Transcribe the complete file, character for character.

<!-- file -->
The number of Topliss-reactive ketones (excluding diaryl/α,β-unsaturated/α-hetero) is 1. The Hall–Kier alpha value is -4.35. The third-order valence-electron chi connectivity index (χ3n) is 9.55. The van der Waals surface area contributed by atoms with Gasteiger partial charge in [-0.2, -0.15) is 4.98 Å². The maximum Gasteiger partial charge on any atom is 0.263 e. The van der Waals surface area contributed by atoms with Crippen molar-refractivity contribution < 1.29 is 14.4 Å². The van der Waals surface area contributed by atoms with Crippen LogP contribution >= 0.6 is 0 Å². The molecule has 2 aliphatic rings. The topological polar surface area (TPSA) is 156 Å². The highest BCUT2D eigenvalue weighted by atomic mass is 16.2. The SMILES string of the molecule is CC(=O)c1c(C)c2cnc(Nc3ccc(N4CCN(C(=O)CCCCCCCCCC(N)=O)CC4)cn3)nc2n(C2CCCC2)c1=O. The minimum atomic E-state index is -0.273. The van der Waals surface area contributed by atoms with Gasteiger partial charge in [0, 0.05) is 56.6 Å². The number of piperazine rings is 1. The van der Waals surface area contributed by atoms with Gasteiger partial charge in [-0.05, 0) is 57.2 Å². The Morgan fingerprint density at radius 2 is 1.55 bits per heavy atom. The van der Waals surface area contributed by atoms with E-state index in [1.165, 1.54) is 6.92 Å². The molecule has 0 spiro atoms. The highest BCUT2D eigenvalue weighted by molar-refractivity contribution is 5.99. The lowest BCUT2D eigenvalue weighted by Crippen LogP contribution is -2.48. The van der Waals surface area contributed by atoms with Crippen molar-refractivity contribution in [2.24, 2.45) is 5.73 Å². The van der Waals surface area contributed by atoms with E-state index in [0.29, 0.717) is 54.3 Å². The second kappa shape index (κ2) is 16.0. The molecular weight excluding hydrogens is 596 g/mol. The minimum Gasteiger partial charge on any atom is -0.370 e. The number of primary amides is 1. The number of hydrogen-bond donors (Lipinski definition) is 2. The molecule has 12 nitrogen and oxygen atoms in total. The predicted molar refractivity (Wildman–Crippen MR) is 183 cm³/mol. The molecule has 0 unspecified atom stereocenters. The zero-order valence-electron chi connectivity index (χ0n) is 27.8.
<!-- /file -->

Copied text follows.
The number of Topliss-reactive ketones (excluding diaryl/α,β-unsaturated/α-hetero) is 1. The Hall–Kier alpha value is -4.35. The third-order valence-electron chi connectivity index (χ3n) is 9.55. The van der Waals surface area contributed by atoms with Gasteiger partial charge in [-0.2, -0.15) is 4.98 Å². The maximum Gasteiger partial charge on any atom is 0.263 e. The van der Waals surface area contributed by atoms with Crippen molar-refractivity contribution < 1.29 is 14.4 Å². The van der Waals surface area contributed by atoms with Crippen LogP contribution >= 0.6 is 0 Å². The molecule has 2 aliphatic rings. The topological polar surface area (TPSA) is 156 Å². The highest BCUT2D eigenvalue weighted by atomic mass is 16.2. The SMILES string of the molecule is CC(=O)c1c(C)c2cnc(Nc3ccc(N4CCN(C(=O)CCCCCCCCCC(N)=O)CC4)cn3)nc2n(C2CCCC2)c1=O. The minimum atomic E-state index is -0.273. The van der Waals surface area contributed by atoms with Gasteiger partial charge in [0, 0.05) is 56.6 Å². The number of piperazine rings is 1. The van der Waals surface area contributed by atoms with Gasteiger partial charge in [-0.05, 0) is 57.2 Å². The Morgan fingerprint density at radius 2 is 1.55 bits per heavy atom. The van der Waals surface area contributed by atoms with E-state index in [1.165, 1.54) is 6.92 Å². The molecule has 0 spiro atoms. The highest BCUT2D eigenvalue weighted by molar-refractivity contribution is 5.99. The lowest BCUT2D eigenvalue weighted by Crippen LogP contribution is -2.48. The van der Waals surface area contributed by atoms with Crippen molar-refractivity contribution in [2.24, 2.45) is 5.73 Å². The van der Waals surface area contributed by atoms with E-state index in [0.29, 0.717) is 54.3 Å². The second kappa shape index (κ2) is 16.0. The molecular weight excluding hydrogens is 596 g/mol. The minimum Gasteiger partial charge on any atom is -0.370 e. The number of primary amides is 1. The number of hydrogen-bond donors (Lipinski definition) is 2. The molecule has 12 nitrogen and oxygen atoms in total. The predicted molar refractivity (Wildman–Crippen MR) is 183 cm³/mol. The molecule has 0 unspecified atom stereocenters. The zero-order valence-electron chi connectivity index (χ0n) is 27.8.